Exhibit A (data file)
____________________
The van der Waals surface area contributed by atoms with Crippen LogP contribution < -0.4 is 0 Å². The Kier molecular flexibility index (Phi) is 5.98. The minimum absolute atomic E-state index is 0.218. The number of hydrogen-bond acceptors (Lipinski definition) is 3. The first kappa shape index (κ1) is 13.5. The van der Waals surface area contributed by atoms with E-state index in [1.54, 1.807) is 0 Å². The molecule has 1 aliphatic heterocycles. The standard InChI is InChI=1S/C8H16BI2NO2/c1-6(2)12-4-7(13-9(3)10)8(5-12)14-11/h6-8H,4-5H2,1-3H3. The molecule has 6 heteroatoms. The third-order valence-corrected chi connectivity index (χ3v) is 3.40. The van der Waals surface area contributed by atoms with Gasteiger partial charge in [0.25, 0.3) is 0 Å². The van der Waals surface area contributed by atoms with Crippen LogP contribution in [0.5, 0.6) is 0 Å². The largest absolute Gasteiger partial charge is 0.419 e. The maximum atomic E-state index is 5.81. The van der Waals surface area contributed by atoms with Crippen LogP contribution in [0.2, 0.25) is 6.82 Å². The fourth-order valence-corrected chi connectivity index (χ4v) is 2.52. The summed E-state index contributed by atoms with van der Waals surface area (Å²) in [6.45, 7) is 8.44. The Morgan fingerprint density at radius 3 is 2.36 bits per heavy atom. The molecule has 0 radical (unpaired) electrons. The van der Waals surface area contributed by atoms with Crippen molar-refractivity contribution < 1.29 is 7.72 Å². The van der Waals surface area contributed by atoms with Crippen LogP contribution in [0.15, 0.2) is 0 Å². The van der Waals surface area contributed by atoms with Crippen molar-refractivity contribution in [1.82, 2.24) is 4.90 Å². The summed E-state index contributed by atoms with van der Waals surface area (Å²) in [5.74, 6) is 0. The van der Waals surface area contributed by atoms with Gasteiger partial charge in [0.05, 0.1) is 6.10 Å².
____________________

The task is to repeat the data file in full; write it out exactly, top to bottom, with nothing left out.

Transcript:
The van der Waals surface area contributed by atoms with Crippen LogP contribution < -0.4 is 0 Å². The Kier molecular flexibility index (Phi) is 5.98. The minimum absolute atomic E-state index is 0.218. The number of hydrogen-bond acceptors (Lipinski definition) is 3. The first kappa shape index (κ1) is 13.5. The van der Waals surface area contributed by atoms with E-state index in [1.54, 1.807) is 0 Å². The molecule has 1 aliphatic heterocycles. The standard InChI is InChI=1S/C8H16BI2NO2/c1-6(2)12-4-7(13-9(3)10)8(5-12)14-11/h6-8H,4-5H2,1-3H3. The molecule has 6 heteroatoms. The third-order valence-corrected chi connectivity index (χ3v) is 3.40. The van der Waals surface area contributed by atoms with Gasteiger partial charge in [0.25, 0.3) is 0 Å². The van der Waals surface area contributed by atoms with Crippen LogP contribution in [0.5, 0.6) is 0 Å². The largest absolute Gasteiger partial charge is 0.419 e. The maximum atomic E-state index is 5.81. The van der Waals surface area contributed by atoms with Crippen LogP contribution in [0.2, 0.25) is 6.82 Å². The fourth-order valence-corrected chi connectivity index (χ4v) is 2.52. The summed E-state index contributed by atoms with van der Waals surface area (Å²) in [6.45, 7) is 8.44. The Morgan fingerprint density at radius 3 is 2.36 bits per heavy atom. The molecule has 0 radical (unpaired) electrons. The van der Waals surface area contributed by atoms with Crippen molar-refractivity contribution < 1.29 is 7.72 Å². The van der Waals surface area contributed by atoms with Crippen LogP contribution in [0.15, 0.2) is 0 Å². The van der Waals surface area contributed by atoms with Crippen molar-refractivity contribution in [1.82, 2.24) is 4.90 Å². The summed E-state index contributed by atoms with van der Waals surface area (Å²) in [5.74, 6) is 0. The van der Waals surface area contributed by atoms with Gasteiger partial charge in [0.05, 0.1) is 6.10 Å².